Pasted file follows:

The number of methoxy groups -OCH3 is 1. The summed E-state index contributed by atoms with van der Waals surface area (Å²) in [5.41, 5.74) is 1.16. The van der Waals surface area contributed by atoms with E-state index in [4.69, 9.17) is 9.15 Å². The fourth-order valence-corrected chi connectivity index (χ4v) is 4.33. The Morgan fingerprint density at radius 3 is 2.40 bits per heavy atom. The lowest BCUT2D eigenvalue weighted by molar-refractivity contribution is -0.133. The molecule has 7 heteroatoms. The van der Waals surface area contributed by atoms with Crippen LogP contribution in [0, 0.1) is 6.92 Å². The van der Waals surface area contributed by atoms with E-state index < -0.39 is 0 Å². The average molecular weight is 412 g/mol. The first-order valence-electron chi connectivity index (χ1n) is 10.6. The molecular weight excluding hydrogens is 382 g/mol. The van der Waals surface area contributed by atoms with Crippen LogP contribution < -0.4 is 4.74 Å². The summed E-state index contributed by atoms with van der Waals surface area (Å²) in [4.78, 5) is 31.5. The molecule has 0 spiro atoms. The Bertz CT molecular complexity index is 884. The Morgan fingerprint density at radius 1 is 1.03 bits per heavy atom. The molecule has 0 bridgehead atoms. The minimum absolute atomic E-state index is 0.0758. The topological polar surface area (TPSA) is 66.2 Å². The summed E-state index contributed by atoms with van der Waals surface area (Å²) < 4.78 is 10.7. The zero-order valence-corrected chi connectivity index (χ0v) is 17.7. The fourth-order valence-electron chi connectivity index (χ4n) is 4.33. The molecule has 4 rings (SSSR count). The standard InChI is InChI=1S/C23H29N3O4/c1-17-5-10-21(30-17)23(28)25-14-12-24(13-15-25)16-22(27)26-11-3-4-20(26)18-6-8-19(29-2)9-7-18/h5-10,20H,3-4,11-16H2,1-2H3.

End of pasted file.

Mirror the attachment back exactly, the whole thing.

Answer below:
The number of methoxy groups -OCH3 is 1. The summed E-state index contributed by atoms with van der Waals surface area (Å²) in [5.41, 5.74) is 1.16. The van der Waals surface area contributed by atoms with E-state index in [4.69, 9.17) is 9.15 Å². The fourth-order valence-corrected chi connectivity index (χ4v) is 4.33. The Morgan fingerprint density at radius 3 is 2.40 bits per heavy atom. The lowest BCUT2D eigenvalue weighted by molar-refractivity contribution is -0.133. The molecule has 7 heteroatoms. The van der Waals surface area contributed by atoms with Crippen LogP contribution in [0, 0.1) is 6.92 Å². The van der Waals surface area contributed by atoms with E-state index < -0.39 is 0 Å². The average molecular weight is 412 g/mol. The first-order valence-electron chi connectivity index (χ1n) is 10.6. The molecular weight excluding hydrogens is 382 g/mol. The van der Waals surface area contributed by atoms with Crippen LogP contribution < -0.4 is 4.74 Å². The summed E-state index contributed by atoms with van der Waals surface area (Å²) in [4.78, 5) is 31.5. The molecule has 0 spiro atoms. The Bertz CT molecular complexity index is 884. The Morgan fingerprint density at radius 1 is 1.03 bits per heavy atom. The molecule has 0 bridgehead atoms. The minimum absolute atomic E-state index is 0.0758. The topological polar surface area (TPSA) is 66.2 Å². The summed E-state index contributed by atoms with van der Waals surface area (Å²) < 4.78 is 10.7. The zero-order valence-corrected chi connectivity index (χ0v) is 17.7. The fourth-order valence-electron chi connectivity index (χ4n) is 4.33. The molecule has 4 rings (SSSR count). The standard InChI is InChI=1S/C23H29N3O4/c1-17-5-10-21(30-17)23(28)25-14-12-24(13-15-25)16-22(27)26-11-3-4-20(26)18-6-8-19(29-2)9-7-18/h5-10,20H,3-4,11-16H2,1-2H3.